Protecting the Colorado River, providing drought relief and affirming the sovereignty of the Colorado River Indian Tribes — federal legislation enabling water leasing does all three.
Decreasing precipitation and increasing temperatures are changing the availability of water and increasing challenges throughout the Southwest — especially here in Arizona.
The Colorado River Indian Tribes are uniquely situated to help.
Let me introduce the CRIT. We have the first-priority decreed water right in the Lower Colorado River, and we farm approximately 80,000 acres on the Arizona side of our reservation. The river runs through our reservation dividing our lands located in California and Arizona.
Arizona Sens. Mark Kelly and Kyrsten Sinema recently introduced S. 3308, the CRIT Water Resiliency Act. This legislation will permit us to lease, exchange and store some of our Colorado River water for use off the reservation.
We are one of the few entities with the water resources that can provide a drought supply while the state explores bigger projects such as desalination, water reuse and imported water. But we cannot make our water available off the reservation unless Congress authorizes it.
The restrictions on tribes leasing water resources pursuant to the Indian Non-Intercourse Act were enacted more than 200 years ago. The world is different today. Many tribes, including some in Arizona, have secured water leasing authority through water settlements. S. 3308 will provide water leasing authority to CRIT using the same authorization language.
This legislation restores the Tribes’ sovereign control over its water rights.
As chairwoman of the Colorado River Indian Tribes, my duties include protecting and supporting the people of CRIT. We rely on the River, so it is also my solemn duty to protect its health.
We started leaving water in Lake Mead in 2016 to help avoid shortages. CRIT left 55,000 acre-feet of water in Lake Mead in 2020 and 2021, and we will again in 2022.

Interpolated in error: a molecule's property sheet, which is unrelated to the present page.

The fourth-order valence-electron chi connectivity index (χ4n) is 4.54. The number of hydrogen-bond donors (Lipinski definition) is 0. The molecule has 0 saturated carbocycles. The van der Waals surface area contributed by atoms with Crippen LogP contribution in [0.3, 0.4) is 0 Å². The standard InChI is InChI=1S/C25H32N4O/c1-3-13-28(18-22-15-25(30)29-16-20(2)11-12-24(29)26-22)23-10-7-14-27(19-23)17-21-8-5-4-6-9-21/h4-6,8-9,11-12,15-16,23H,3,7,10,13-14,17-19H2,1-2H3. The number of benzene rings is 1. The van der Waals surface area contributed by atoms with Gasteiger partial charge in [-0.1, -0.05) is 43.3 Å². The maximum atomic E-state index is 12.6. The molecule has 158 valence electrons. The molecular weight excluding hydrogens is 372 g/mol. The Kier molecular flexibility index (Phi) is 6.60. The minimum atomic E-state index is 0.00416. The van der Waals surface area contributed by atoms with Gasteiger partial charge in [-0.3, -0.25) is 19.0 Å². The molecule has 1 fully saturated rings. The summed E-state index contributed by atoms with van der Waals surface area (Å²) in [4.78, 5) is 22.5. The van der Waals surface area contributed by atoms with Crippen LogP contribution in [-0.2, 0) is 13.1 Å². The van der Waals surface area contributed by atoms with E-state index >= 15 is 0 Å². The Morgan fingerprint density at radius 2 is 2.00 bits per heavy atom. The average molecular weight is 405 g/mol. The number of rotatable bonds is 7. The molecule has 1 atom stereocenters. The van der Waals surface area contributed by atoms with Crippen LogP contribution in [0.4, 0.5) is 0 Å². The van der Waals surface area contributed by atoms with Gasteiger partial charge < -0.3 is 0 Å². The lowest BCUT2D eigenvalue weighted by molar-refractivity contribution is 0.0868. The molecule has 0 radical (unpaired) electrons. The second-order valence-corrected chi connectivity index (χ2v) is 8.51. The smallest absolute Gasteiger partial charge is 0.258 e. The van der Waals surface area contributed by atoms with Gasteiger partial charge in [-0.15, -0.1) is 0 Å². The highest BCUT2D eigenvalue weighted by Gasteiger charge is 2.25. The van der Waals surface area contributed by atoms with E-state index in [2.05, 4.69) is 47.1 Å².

This has elevated the lake by more than 3 feet. We did this by fallowing nearly 11,000 acres of productive on-reservation farmland.
The bill will permit us to make water available for urgent on-river environmental needs while still helping our neighboring river communities and providing a drought supply for other Arizona water users. Like other tribes, CRIT should be able to both lease water and leave water in Lake Mead.
This legislation and its implementing agreements were developed cooperatively with the state of Arizona and the Bureau of Reclamation. This has been an open and transparent process, including public meetings hosted by ADWR with opportunities for public input.
Through that public process, water users in Arizona and our tribal members expressed support for this legislation, and I call on Congress to quickly enact it.
Unfortunately, for all of us in the Colorado River basin there are few immediate and realistic solutions to the current drought crisis. But this legislation offers an option that will benefit all of us.
The Colorado River Indian Tribes have been the stewards of the river since long before the dams were built and the settlers entered the basin. The river has sustained us. Now we offer a plan to help save the river and provide drought relief that Arizona needs.
Editor’s note: Amelia Flores is chairwoman of the Colorado River Indian Tribes.
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